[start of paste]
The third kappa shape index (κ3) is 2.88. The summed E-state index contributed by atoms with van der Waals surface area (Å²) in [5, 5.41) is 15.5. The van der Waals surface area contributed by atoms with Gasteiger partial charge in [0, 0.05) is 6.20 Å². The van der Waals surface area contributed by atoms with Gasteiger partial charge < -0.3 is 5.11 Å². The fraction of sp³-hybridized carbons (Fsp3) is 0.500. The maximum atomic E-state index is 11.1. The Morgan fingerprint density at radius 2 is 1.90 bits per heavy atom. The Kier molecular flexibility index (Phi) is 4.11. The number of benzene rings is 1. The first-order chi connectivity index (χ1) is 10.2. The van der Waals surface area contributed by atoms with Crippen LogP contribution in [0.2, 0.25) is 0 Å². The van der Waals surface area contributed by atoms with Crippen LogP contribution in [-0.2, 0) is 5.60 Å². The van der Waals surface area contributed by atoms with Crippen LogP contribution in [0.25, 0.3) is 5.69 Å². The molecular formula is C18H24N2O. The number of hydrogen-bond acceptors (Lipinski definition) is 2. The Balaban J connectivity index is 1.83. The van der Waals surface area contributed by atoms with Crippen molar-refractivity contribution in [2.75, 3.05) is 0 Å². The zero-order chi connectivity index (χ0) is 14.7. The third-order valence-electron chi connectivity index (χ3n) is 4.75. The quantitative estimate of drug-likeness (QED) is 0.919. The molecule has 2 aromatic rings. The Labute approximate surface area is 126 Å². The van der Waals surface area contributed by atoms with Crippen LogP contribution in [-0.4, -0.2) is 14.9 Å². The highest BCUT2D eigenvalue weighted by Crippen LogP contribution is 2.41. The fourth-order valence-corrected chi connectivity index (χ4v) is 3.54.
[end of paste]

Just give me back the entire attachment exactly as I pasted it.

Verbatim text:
The third kappa shape index (κ3) is 2.88. The summed E-state index contributed by atoms with van der Waals surface area (Å²) in [5, 5.41) is 15.5. The van der Waals surface area contributed by atoms with Gasteiger partial charge in [0, 0.05) is 6.20 Å². The van der Waals surface area contributed by atoms with Gasteiger partial charge < -0.3 is 5.11 Å². The fraction of sp³-hybridized carbons (Fsp3) is 0.500. The maximum atomic E-state index is 11.1. The Morgan fingerprint density at radius 2 is 1.90 bits per heavy atom. The Kier molecular flexibility index (Phi) is 4.11. The number of benzene rings is 1. The first-order chi connectivity index (χ1) is 10.2. The van der Waals surface area contributed by atoms with Crippen LogP contribution in [0.2, 0.25) is 0 Å². The van der Waals surface area contributed by atoms with Crippen LogP contribution in [-0.2, 0) is 5.60 Å². The van der Waals surface area contributed by atoms with Crippen LogP contribution in [0.25, 0.3) is 5.69 Å². The molecular formula is C18H24N2O. The number of hydrogen-bond acceptors (Lipinski definition) is 2. The Balaban J connectivity index is 1.83. The van der Waals surface area contributed by atoms with Crippen molar-refractivity contribution in [2.75, 3.05) is 0 Å². The zero-order chi connectivity index (χ0) is 14.7. The third-order valence-electron chi connectivity index (χ3n) is 4.75. The quantitative estimate of drug-likeness (QED) is 0.919. The molecule has 2 aromatic rings. The Labute approximate surface area is 126 Å². The van der Waals surface area contributed by atoms with Crippen LogP contribution in [-0.4, -0.2) is 14.9 Å². The highest BCUT2D eigenvalue weighted by Crippen LogP contribution is 2.41. The fourth-order valence-corrected chi connectivity index (χ4v) is 3.54.